I’m not sure anyone in the national media has pushed as hard for Donnie Shell to be enshrined into the Pro Football Hall of Fame as Tony Dungy. And with the news of Canton likely to expand the field to 20 inductees for its 100th season, Dungy again made the case the Steelers’ safety deserves to be part of the group.
Dungy responded to an article from Rick Gosselin that excluded Shell from a list of ten names for the Centennial Class.
This is far from the first time Dungy has gone to bat for Shell. He had a similar conversation with Gosselin back in 2015.
“He covered Hall-of-Fame tight ends like Ozzie Newsome man-to-man and covered wide receivers in the nickel package,” Dungy said at the time. “He patrolled the deep zones. He could do it all.”
Shell rarely came close to making the Hall, only once – 2002 – finishing as a finalist, making it to the top 15 before being eliminated from consideration. Getting him in the conventional way is impossible, meaning a Senior Committee or this new Centennial Class is his best bet for an honor that’s long overdue.
Dungy has always had a strong relationship with Shell, going so far as to choose Shell to introduce him when Dungy was inducted in 2016.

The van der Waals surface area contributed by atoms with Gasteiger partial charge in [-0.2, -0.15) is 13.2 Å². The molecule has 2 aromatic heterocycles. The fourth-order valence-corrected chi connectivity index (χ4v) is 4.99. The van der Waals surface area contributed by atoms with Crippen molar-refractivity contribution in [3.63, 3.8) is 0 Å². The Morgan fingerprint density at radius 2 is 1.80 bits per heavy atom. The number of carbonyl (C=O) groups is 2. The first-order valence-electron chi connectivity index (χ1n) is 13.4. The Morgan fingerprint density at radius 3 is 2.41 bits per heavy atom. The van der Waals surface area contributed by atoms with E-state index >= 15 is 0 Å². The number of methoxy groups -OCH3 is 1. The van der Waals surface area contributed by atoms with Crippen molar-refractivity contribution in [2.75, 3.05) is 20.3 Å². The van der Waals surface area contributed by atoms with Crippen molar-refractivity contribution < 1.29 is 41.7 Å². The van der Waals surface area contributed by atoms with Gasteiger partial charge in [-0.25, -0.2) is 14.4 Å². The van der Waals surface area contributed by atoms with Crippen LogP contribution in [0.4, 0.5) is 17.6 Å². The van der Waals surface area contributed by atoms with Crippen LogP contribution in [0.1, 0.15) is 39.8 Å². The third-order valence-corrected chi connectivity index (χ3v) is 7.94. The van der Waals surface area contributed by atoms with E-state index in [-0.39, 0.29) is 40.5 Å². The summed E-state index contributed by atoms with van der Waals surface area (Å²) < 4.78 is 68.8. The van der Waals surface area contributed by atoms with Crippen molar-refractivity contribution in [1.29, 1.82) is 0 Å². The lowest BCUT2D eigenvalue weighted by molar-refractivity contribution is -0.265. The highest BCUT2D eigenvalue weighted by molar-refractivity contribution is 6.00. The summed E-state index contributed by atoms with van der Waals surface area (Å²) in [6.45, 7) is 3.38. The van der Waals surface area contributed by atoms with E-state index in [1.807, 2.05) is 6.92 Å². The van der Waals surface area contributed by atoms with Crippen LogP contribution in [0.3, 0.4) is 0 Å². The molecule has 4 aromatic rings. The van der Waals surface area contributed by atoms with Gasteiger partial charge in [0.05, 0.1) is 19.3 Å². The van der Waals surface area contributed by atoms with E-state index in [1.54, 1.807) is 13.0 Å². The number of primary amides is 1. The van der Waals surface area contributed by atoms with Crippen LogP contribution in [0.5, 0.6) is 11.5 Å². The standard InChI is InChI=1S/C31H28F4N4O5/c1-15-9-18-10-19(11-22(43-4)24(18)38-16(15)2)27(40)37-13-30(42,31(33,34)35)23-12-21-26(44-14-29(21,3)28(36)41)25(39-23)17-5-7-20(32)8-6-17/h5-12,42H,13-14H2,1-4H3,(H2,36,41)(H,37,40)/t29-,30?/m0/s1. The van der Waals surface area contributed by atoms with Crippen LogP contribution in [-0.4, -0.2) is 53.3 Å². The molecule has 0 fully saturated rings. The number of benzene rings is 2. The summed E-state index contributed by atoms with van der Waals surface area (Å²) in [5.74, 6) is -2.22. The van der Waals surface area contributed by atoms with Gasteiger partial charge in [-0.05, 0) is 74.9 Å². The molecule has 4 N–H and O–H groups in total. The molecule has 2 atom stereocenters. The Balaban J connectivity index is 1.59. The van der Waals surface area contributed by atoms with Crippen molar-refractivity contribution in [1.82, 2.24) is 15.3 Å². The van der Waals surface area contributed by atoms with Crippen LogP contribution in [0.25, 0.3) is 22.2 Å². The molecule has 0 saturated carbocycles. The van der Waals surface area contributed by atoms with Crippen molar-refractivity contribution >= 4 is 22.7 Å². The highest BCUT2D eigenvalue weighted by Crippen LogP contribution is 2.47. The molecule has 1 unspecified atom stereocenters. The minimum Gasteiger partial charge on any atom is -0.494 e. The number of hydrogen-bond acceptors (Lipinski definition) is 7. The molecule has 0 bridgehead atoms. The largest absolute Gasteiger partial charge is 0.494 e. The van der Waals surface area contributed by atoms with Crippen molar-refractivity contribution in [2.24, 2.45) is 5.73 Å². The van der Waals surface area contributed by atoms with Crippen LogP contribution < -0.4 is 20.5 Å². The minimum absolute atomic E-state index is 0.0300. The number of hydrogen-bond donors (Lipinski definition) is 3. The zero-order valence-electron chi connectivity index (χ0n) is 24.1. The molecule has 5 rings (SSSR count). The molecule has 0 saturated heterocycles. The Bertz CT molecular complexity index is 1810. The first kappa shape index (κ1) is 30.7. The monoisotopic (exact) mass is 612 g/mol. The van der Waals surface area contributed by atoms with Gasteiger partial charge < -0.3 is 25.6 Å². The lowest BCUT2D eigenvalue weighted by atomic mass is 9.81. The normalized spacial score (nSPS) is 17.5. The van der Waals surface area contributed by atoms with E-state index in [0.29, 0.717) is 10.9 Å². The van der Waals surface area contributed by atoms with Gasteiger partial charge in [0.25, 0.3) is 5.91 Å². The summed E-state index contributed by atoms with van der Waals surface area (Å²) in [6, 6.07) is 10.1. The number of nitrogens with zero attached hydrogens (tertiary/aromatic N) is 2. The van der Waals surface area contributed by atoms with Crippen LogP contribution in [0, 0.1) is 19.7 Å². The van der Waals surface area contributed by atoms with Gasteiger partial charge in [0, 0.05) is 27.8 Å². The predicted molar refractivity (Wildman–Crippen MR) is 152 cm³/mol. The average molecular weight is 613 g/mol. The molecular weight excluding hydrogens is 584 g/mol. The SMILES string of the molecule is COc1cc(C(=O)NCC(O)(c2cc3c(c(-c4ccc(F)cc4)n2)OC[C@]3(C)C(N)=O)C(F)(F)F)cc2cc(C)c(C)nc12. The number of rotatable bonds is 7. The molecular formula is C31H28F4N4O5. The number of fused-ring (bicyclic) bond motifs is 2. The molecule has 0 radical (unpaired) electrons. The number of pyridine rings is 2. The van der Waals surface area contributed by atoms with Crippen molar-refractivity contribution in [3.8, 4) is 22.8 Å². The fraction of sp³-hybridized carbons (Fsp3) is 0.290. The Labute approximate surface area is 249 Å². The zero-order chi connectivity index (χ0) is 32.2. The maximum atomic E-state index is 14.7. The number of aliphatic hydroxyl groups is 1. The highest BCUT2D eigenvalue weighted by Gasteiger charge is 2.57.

Steelers’ fans don’t need to be convinced Shell is a Hall of Famer. A five-time Pro Bowler, three-time All Pro, and four-time Super Bowl champ with 51 career interceptions. Fin. Conversation over. Send him to Canton. Unfortunately, as Dungy notes, there seems to be voter fatigue in sending more Steelers part of the 70s dynasty. That’s not a good reason but could be the prevailing one. The last member of that defense to be inducted was Jack Lambert in 1990 while the last player of the 70s dynasty enshrined was WR John Stallworth in 2002.
Since ’02, only five Steelers players have been inducted into the Hall: Rod Woodson (2009), Dirt Dawson and Jack Butler (2012), Kevin Greene (2016), and Jerome Bettis (2017). One more, Dick LeBeau, was enshrined in 2010 for his work as a corner and defensive coordinator.